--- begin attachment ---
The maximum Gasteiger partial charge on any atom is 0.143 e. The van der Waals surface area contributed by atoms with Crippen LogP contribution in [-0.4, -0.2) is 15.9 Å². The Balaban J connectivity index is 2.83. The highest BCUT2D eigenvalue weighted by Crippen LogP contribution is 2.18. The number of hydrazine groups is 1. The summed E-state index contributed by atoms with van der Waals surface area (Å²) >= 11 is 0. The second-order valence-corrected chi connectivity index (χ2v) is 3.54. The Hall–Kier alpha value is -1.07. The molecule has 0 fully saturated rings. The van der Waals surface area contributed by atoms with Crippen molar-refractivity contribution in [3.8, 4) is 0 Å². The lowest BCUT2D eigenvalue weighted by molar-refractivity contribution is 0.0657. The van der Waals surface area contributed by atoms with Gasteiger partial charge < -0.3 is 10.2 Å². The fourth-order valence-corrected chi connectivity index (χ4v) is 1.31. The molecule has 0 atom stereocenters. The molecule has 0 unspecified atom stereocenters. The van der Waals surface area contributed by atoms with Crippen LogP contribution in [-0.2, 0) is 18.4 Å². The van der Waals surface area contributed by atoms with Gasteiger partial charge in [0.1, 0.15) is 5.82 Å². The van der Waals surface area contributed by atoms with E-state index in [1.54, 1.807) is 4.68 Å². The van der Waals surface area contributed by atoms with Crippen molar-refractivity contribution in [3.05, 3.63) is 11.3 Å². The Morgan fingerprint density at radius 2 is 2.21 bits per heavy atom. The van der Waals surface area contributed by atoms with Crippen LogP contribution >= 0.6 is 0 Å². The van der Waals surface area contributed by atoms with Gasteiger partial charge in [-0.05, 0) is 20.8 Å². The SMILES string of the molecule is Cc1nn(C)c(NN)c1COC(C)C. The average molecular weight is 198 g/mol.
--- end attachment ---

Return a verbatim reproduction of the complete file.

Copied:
The maximum Gasteiger partial charge on any atom is 0.143 e. The van der Waals surface area contributed by atoms with Crippen LogP contribution in [-0.4, -0.2) is 15.9 Å². The Balaban J connectivity index is 2.83. The highest BCUT2D eigenvalue weighted by Crippen LogP contribution is 2.18. The number of hydrazine groups is 1. The summed E-state index contributed by atoms with van der Waals surface area (Å²) >= 11 is 0. The second-order valence-corrected chi connectivity index (χ2v) is 3.54. The Hall–Kier alpha value is -1.07. The molecule has 0 fully saturated rings. The van der Waals surface area contributed by atoms with Crippen molar-refractivity contribution in [3.8, 4) is 0 Å². The lowest BCUT2D eigenvalue weighted by molar-refractivity contribution is 0.0657. The van der Waals surface area contributed by atoms with Gasteiger partial charge < -0.3 is 10.2 Å². The fourth-order valence-corrected chi connectivity index (χ4v) is 1.31. The molecule has 0 atom stereocenters. The molecule has 0 unspecified atom stereocenters. The van der Waals surface area contributed by atoms with Crippen LogP contribution in [-0.2, 0) is 18.4 Å². The van der Waals surface area contributed by atoms with Gasteiger partial charge in [0.1, 0.15) is 5.82 Å². The van der Waals surface area contributed by atoms with E-state index in [1.54, 1.807) is 4.68 Å². The van der Waals surface area contributed by atoms with Crippen molar-refractivity contribution in [3.05, 3.63) is 11.3 Å². The Morgan fingerprint density at radius 2 is 2.21 bits per heavy atom. The van der Waals surface area contributed by atoms with Crippen LogP contribution >= 0.6 is 0 Å². The van der Waals surface area contributed by atoms with Gasteiger partial charge in [-0.05, 0) is 20.8 Å². The SMILES string of the molecule is Cc1nn(C)c(NN)c1COC(C)C. The average molecular weight is 198 g/mol.